The Linux Foundation has registered trademarks and uses trademarks. For a list of trademarks of The Linux Foundation, please see our trademark usage page: https://www.linuxfoundation.org/trademark-usage.

    Linux is a registered trademark of Linus Torvalds.

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    The post The Linux Foundation Announces New Linux on Azure Training Course appeared first on The Linux Foundation.

    https://www.linuxfoundation.org/press-release/linux-foundation-announces-new-linux-azure-training-course/


 



Tmux Commands

screen and tmux

A comparison of the features (or more-so just a table of notes for accessing some of those features) for GNU screen and BSD-licensed tmux.

The formatting here is simple enough to understand (I would hope). ^ means ctrl+, so ^x is ctrl+x. M- means meta (generally left-alt or escape)+, so M-x is left-alt+x

It should be noted that this is no where near a full feature-set of either group. This - being a cheat-sheet - is just to point out the most very basic features to get you on the road.

Trust the developers and manpage writers more than me. This document is originally from 2009 when tmux was still new - since then both of these programs have had many updates and features added (not all of which have been dutifully noted here).

Action tmux screen
start a new session tmux OR
tmux new OR
tmux new-session
screen
re-attach a detached session tmux attach OR
tmux attach-session
screen-r
re-attach an attached session (detaching it from elsewhere) tmux attach -d OR
tmux attach-session -d
screen -dr
re-attach an attached session (keeping it attached elsewhere) tmux attach OR
tmux attach-session
screen -x
detach from currently attached session ^b d OR
^b :detach
^a ^d OR
^a :detach
rename-window to newname ^b , <newname> OR
^b :rename-window <newn>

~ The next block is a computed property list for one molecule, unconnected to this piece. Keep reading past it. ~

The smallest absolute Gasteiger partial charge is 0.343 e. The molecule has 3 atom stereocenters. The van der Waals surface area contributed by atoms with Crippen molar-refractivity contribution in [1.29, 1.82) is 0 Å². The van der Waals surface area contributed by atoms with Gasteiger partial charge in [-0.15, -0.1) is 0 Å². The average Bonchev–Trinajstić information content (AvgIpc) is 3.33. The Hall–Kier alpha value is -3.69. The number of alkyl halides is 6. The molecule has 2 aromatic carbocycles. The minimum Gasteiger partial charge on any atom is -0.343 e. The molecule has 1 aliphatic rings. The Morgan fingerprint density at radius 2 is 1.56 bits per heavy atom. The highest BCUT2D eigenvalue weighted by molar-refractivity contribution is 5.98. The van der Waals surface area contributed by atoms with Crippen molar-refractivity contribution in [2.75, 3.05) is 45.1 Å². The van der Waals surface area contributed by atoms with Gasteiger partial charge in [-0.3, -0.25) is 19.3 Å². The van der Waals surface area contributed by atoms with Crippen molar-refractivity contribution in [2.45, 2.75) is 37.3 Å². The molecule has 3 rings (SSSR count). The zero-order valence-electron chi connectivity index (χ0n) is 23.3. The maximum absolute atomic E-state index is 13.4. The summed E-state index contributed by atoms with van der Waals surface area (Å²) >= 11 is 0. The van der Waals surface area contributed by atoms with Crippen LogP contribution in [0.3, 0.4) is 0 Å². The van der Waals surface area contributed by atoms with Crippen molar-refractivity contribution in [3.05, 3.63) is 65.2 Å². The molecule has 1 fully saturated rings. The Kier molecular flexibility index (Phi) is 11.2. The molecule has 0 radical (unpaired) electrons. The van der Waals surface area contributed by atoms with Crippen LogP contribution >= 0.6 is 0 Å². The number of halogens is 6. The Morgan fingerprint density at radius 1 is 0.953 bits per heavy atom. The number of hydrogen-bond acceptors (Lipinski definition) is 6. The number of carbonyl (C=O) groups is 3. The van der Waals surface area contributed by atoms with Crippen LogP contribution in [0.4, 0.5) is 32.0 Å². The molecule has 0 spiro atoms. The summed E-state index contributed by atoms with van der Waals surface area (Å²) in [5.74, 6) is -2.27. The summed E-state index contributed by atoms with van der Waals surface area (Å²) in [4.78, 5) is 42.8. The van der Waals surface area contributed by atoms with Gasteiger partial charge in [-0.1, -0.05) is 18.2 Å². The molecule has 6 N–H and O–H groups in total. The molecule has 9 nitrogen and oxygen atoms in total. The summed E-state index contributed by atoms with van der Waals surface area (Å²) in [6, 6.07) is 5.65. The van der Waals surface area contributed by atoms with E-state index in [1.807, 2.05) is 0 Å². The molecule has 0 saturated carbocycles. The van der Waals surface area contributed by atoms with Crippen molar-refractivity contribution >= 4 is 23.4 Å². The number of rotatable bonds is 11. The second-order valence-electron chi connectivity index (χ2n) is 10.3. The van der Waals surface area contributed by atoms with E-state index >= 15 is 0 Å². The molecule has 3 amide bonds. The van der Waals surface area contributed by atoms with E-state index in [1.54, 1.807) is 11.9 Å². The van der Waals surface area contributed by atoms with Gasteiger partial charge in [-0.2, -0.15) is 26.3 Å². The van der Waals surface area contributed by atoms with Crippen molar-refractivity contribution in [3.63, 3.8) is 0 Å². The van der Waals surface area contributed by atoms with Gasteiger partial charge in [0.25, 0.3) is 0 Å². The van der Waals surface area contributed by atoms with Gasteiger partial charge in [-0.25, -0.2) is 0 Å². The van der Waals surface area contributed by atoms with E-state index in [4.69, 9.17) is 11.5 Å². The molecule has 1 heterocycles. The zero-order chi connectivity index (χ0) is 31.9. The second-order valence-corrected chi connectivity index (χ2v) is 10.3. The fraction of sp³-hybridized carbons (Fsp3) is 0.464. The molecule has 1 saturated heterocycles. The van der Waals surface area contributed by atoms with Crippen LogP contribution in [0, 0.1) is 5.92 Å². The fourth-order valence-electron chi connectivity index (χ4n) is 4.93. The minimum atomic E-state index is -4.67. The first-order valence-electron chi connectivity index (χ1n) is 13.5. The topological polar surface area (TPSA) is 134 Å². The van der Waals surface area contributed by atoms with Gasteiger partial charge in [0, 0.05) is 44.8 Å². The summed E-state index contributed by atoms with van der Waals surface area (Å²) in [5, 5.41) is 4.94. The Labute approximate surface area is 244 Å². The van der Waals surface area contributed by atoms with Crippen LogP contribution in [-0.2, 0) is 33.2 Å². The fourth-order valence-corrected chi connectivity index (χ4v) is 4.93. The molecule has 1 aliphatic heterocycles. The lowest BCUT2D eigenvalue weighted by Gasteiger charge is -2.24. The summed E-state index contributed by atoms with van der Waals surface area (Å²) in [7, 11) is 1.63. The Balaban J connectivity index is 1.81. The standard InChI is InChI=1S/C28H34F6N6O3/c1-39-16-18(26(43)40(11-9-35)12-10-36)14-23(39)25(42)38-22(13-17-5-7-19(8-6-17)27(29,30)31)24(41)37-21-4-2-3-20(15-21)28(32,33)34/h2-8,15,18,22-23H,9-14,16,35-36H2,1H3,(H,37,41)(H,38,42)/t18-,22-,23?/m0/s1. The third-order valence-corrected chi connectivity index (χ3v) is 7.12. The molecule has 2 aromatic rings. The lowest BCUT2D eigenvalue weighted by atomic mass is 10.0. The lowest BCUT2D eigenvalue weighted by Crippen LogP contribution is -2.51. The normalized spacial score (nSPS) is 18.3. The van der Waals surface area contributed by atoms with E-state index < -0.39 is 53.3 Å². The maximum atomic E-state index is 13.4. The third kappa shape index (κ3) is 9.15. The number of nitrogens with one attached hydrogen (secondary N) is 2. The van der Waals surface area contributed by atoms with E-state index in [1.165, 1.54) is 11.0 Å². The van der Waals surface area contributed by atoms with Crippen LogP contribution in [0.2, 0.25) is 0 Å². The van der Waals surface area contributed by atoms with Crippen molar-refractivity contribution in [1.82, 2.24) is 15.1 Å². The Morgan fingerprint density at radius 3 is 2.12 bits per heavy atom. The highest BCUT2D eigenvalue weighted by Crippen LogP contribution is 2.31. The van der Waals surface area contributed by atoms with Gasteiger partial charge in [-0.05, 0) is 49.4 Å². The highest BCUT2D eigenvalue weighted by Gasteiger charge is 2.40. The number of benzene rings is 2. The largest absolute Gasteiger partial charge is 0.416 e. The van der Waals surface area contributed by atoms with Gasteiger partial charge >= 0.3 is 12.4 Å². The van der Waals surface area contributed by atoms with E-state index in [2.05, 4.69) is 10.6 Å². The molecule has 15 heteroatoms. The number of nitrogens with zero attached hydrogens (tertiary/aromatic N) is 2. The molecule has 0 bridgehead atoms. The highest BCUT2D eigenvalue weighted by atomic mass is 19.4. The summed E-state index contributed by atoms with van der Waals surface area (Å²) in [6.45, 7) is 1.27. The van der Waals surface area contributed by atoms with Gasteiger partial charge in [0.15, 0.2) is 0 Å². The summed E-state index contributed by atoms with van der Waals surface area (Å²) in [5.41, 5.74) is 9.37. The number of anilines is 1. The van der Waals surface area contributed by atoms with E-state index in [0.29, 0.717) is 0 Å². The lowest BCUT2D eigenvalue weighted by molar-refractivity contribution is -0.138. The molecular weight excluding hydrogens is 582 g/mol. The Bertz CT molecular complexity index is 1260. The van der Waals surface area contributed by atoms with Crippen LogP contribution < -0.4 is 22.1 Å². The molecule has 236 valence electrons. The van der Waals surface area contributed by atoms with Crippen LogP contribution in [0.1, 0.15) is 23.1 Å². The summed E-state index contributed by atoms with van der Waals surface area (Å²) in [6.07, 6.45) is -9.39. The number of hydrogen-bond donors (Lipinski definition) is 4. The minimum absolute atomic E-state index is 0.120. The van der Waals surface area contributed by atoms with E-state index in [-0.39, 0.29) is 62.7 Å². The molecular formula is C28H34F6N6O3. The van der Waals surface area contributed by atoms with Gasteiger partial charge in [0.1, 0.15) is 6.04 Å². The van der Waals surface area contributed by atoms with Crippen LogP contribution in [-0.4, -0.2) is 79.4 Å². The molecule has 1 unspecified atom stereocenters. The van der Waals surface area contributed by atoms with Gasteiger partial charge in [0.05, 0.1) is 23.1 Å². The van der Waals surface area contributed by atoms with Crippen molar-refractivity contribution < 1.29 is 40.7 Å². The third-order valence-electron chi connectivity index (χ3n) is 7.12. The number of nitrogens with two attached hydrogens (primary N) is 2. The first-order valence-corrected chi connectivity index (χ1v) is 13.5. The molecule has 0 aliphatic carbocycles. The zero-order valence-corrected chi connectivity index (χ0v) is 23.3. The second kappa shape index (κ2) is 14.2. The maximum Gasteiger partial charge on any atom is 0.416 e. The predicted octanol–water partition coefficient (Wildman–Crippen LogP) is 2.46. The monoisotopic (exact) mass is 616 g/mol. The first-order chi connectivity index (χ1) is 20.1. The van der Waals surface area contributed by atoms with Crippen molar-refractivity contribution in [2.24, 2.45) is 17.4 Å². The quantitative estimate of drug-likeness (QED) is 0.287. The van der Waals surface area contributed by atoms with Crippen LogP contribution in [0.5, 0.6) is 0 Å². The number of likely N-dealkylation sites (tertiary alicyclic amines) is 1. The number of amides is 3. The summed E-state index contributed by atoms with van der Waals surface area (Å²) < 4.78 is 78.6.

^a A <newname>
list windows ^b w ^a w
list windows in chooseable menu ^a "
go to window # ^b # ^a #
go to last-active window ^b l ^a ^a
go to next window ^b n ^a n
go to previous window ^b p ^a p
see keybindings ^b ? ^a ?
list sessions ^b s OR
tmux ls OR
tmux list-sessions
screen -ls
toggle visual bell ^a ^g
create another window ^b c ^a c
exit current shell/window ^d ^d
split window/pane horizontally ^b " ^a S
split window/pane vertically ^b % ^a |
switch to other pane ^b o ^a <tab>
kill the current pane ^b x OR (logout/^D)
collapse the current pane/split (but leave processes running) ^a X
cycle location of panes ^b ^o
swap current pane with previous ^b {
swap current pane with next ^b }
show time ^b t
show numeric values of panes ^b q
toggle zoom-state of current pane (maximize/return current pane) ^b z
break the current pane out of its window (to form new window) ^b !
re-arrange current panels within same window (different layouts) ^b [space]
Kill the current window (and all panes within) ^b killw [target-window]
  • Make ISO from DVD

    In this case I had an OS install disk which was required to be on a virtual node with no optical drive, so I needed to transfer an image to the server to create a VM

    Find out which device the DVD is:

    lsblk

    Output:

    NAME MAJ:MIN RM SIZE RO TYPE MOUNTPOINT sda 8:0 0 465.8G 0 disk ├─sda1 8:1 0 1G 0 part /boot └─sda2 8:2 0 464.8G 0 part ├─centos-root 253:0 0 50G 0 lvm / ├─centos-swap 253:1 0 11.8G 0 lvm [SWAP] └─centos-home 253:2 0 403G 0 lvm /home sdb 8:16 1 14.5G 0 disk /mnt sr0 11:0 1 4.1G 0 rom /run/media/rick/CCSA_X64FRE_EN-US_DV5

    Therefore /dev/sr0 is the location , or disk to be made into an ISO

    I prefer simplicity, and sometimes deal with the fallout after the fact, however Ive repeated this countless times with success.

    dd if=/dev/sr0 of=win10.iso

    Where if=Input file and of=output file

    I chill out and do something else while the image is being copied/created, and the final output:

    8555456+0 records in 8555456+0 records out 4380393472 bytes (4.4 GB) copied, 331.937 s, 13.2 MB/s

    Fin!

    read more
  • Recreate postrgresql database template encode to ASCII

    UPDATE pg_database SET datistemplate = FALSE WHERE datname = 'template1';

    Now we can drop it:

    DROP DATABASE template1;

    Create database from template0, with a new default encoding:

    CREATE DATABASE template1 WITH TEMPLATE = template0 ENCODING = 'UNICODE'; UPDATE pg_database SET datistemplate = TRUE WHERE datname = 'template1'; \c template1 VACUUM FREEZE;

    read more
});